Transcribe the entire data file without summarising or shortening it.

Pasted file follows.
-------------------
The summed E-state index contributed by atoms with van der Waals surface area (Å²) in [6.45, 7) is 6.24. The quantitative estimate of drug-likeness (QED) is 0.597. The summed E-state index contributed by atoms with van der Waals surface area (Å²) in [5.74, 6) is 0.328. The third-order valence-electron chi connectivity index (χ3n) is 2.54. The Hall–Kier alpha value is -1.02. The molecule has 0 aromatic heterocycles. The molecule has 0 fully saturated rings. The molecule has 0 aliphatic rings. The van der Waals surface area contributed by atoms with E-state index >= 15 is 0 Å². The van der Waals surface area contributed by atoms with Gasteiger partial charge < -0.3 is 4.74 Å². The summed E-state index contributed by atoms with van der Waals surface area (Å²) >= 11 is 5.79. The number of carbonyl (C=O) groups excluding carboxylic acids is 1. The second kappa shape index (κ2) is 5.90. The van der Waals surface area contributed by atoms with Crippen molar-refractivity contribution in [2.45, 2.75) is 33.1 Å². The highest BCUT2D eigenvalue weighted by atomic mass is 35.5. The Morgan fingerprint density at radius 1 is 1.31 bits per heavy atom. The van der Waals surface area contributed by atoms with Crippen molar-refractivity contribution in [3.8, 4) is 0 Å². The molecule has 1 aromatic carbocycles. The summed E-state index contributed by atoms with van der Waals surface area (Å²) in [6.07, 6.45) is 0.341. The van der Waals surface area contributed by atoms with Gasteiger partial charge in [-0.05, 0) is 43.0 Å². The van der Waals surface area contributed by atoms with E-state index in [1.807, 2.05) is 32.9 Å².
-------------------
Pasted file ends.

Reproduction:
The summed E-state index contributed by atoms with van der Waals surface area (Å²) in [6.45, 7) is 6.24. The quantitative estimate of drug-likeness (QED) is 0.597. The summed E-state index contributed by atoms with van der Waals surface area (Å²) in [5.74, 6) is 0.328. The third-order valence-electron chi connectivity index (χ3n) is 2.54. The Hall–Kier alpha value is -1.02. The molecule has 0 aromatic heterocycles. The molecule has 0 fully saturated rings. The molecule has 0 aliphatic rings. The van der Waals surface area contributed by atoms with E-state index >= 15 is 0 Å². The van der Waals surface area contributed by atoms with Gasteiger partial charge < -0.3 is 4.74 Å². The summed E-state index contributed by atoms with van der Waals surface area (Å²) >= 11 is 5.79. The number of carbonyl (C=O) groups excluding carboxylic acids is 1. The second kappa shape index (κ2) is 5.90. The van der Waals surface area contributed by atoms with Crippen molar-refractivity contribution in [2.45, 2.75) is 33.1 Å². The highest BCUT2D eigenvalue weighted by atomic mass is 35.5. The Morgan fingerprint density at radius 1 is 1.31 bits per heavy atom. The van der Waals surface area contributed by atoms with Crippen molar-refractivity contribution in [3.8, 4) is 0 Å². The molecule has 1 aromatic carbocycles. The summed E-state index contributed by atoms with van der Waals surface area (Å²) in [6.07, 6.45) is 0.341. The van der Waals surface area contributed by atoms with Gasteiger partial charge in [-0.05, 0) is 43.0 Å². The van der Waals surface area contributed by atoms with E-state index in [1.807, 2.05) is 32.9 Å².